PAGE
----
How should the holy season of Lent be spent?
As according to the teaching of St. Leo, the main thing in fasting is not the abstinence from food, which is unavailingly kept from the body, if the mind is not at the same time withdrawn from wickedness, we should strive during Lent, not only to be temperate in eating and drinking, but especially to lead a modest life, sanctifying the days by persevering prayer and devoutly attending church.
Prayer for the beginning of Lent
Almighty God! I unite myself at the beginning of this holy season of penance with the Church militant, endeavoring to make these really days of sorrow for my sins and crucifixion of the sensual man. O Lord Jesus! in union with Thy fasting and passion, I offer Thee my fasting in obedience to the Church, for Thy honor, and in thanksgiving for the many favors I have received, in satisfaction for mine and others’ sins, and that I may receive the grace to avoid the sin of _________, and to practise the virtue of __________.
Instruction for Ash Wednesday
Why is this day thus named?
Because on this day the Church blesses ashes, and places them on the heads of her faithful children, with the words: “Remember, man, thou art dust, and unto dust thou shalt return.”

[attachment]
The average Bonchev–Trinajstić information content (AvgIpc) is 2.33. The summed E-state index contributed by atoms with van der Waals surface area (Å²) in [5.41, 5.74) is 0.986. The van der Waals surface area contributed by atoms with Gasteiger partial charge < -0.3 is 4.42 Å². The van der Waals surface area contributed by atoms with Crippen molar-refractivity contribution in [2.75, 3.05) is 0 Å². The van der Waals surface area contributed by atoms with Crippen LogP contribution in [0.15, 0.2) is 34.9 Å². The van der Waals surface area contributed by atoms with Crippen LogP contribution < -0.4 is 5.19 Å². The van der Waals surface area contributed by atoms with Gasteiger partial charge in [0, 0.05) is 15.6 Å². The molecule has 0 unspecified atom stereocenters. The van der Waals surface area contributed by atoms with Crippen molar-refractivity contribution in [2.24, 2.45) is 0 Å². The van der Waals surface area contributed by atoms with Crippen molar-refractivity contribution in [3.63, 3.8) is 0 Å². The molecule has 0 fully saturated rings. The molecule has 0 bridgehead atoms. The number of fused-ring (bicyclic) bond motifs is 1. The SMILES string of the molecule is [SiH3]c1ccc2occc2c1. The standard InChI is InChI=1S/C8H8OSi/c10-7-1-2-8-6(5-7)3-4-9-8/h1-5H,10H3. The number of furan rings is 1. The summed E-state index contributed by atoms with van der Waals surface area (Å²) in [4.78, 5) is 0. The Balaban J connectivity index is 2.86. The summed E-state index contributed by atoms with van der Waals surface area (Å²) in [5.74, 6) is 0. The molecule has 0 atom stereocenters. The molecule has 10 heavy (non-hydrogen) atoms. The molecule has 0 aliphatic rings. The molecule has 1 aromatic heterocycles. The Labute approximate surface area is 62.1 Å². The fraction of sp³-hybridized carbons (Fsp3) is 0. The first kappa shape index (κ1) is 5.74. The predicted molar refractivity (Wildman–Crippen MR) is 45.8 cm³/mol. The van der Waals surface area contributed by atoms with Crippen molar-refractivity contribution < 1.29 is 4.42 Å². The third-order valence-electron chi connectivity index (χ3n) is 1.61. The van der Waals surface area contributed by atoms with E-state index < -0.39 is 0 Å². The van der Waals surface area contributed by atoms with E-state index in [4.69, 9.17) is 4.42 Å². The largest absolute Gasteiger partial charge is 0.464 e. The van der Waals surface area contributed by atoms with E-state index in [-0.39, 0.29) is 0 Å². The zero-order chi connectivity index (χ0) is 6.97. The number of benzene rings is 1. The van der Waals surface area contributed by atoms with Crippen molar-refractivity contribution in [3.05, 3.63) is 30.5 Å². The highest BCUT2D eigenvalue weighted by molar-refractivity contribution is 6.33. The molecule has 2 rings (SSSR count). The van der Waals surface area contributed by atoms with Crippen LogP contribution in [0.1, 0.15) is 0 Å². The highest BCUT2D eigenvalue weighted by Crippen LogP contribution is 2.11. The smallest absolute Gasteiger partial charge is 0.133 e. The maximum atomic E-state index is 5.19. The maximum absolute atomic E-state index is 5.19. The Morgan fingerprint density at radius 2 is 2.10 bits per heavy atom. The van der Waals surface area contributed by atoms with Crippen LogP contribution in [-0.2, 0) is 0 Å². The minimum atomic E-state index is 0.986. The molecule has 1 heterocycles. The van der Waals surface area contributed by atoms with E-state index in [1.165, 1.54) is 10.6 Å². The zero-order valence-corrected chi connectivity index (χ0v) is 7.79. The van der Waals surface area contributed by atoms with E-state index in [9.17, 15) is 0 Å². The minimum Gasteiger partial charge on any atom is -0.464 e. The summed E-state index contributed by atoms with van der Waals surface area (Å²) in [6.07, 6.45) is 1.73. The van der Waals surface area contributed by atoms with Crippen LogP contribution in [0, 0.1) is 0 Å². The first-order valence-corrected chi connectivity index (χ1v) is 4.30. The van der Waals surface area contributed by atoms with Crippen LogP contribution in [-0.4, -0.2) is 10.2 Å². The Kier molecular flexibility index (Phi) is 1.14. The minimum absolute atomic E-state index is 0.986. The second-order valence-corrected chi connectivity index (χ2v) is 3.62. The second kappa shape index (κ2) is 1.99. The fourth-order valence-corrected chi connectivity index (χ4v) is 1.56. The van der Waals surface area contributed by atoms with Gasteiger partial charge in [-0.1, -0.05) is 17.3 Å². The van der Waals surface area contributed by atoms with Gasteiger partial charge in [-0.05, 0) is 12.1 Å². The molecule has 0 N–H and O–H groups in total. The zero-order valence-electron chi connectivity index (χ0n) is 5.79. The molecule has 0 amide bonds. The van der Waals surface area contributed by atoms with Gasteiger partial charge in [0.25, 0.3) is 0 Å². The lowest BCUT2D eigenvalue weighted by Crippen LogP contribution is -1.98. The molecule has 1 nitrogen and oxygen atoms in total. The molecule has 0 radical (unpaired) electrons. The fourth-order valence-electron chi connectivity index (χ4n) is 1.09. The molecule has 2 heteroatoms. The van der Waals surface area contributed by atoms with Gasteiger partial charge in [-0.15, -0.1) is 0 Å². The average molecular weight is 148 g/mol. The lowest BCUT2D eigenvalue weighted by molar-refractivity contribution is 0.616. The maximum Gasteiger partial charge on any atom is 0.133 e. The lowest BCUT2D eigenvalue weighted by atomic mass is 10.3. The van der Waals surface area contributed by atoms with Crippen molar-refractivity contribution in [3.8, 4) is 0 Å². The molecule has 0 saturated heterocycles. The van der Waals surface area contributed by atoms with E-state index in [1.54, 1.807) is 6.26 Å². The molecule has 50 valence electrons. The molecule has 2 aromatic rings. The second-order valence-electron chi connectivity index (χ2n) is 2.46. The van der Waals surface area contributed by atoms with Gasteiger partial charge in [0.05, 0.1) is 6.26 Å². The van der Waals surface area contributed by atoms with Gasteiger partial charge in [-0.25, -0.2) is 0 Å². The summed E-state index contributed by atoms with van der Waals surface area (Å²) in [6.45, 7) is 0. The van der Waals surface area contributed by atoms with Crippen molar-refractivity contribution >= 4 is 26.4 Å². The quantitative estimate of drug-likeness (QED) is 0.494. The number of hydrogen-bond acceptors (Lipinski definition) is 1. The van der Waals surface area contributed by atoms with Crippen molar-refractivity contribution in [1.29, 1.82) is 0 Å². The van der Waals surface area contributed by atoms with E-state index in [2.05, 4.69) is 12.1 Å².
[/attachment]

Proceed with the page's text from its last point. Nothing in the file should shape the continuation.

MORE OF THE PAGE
Why is this done?
St. Charles Borromeo gives us the following reasons for this practice: that the faithful may be moved to the heart’s sincere humility; that the heavenly blessing may descend upon them, by which they, being really penitent, will weep with their whole soul for their sins, remembering how earth was cursed because of sin, and we thus have all to return to the dust of earth; that strength to do true penance may be given the body; and that our soul may be endowed with divine force to persevere in penance.
With such thoughts let the ashes be put upon your head, while you ask in all humility and with a contrite heart, for God’s mercy and grace.